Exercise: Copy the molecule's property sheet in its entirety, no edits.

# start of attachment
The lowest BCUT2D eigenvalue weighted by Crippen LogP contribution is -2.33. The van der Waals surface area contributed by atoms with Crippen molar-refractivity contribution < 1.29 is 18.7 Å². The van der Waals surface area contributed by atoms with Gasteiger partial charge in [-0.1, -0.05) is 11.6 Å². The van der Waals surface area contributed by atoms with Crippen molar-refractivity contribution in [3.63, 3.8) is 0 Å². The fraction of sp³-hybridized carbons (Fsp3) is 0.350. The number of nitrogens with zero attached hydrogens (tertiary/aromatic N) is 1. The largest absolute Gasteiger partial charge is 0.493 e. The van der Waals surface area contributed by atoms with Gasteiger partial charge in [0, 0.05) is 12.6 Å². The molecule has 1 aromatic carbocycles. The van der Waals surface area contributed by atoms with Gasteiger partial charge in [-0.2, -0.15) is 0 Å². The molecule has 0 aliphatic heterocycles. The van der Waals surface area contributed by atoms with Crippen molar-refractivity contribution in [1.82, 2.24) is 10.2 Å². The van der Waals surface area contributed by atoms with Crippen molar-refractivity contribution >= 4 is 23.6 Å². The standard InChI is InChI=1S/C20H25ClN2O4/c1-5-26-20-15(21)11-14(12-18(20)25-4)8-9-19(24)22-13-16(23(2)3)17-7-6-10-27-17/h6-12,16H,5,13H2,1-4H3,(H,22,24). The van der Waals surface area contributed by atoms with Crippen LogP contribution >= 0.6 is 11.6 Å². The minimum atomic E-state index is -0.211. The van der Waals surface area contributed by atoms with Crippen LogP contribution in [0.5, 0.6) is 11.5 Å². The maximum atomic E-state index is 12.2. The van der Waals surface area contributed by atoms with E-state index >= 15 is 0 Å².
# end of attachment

The lowest BCUT2D eigenvalue weighted by Crippen LogP contribution is -2.33. The van der Waals surface area contributed by atoms with Crippen molar-refractivity contribution < 1.29 is 18.7 Å². The van der Waals surface area contributed by atoms with Gasteiger partial charge in [-0.1, -0.05) is 11.6 Å². The van der Waals surface area contributed by atoms with Crippen molar-refractivity contribution in [3.63, 3.8) is 0 Å². The fraction of sp³-hybridized carbons (Fsp3) is 0.350. The number of nitrogens with zero attached hydrogens (tertiary/aromatic N) is 1. The largest absolute Gasteiger partial charge is 0.493 e. The van der Waals surface area contributed by atoms with Gasteiger partial charge in [0, 0.05) is 12.6 Å². The molecule has 1 aromatic carbocycles. The van der Waals surface area contributed by atoms with Gasteiger partial charge in [-0.2, -0.15) is 0 Å². The molecule has 0 aliphatic heterocycles. The van der Waals surface area contributed by atoms with Crippen molar-refractivity contribution in [1.82, 2.24) is 10.2 Å². The van der Waals surface area contributed by atoms with Crippen molar-refractivity contribution >= 4 is 23.6 Å². The standard InChI is InChI=1S/C20H25ClN2O4/c1-5-26-20-15(21)11-14(12-18(20)25-4)8-9-19(24)22-13-16(23(2)3)17-7-6-10-27-17/h6-12,16H,5,13H2,1-4H3,(H,22,24). The van der Waals surface area contributed by atoms with Crippen LogP contribution >= 0.6 is 11.6 Å². The minimum atomic E-state index is -0.211. The van der Waals surface area contributed by atoms with Crippen LogP contribution in [0.5, 0.6) is 11.5 Å². The maximum atomic E-state index is 12.2. The van der Waals surface area contributed by atoms with E-state index >= 15 is 0 Å².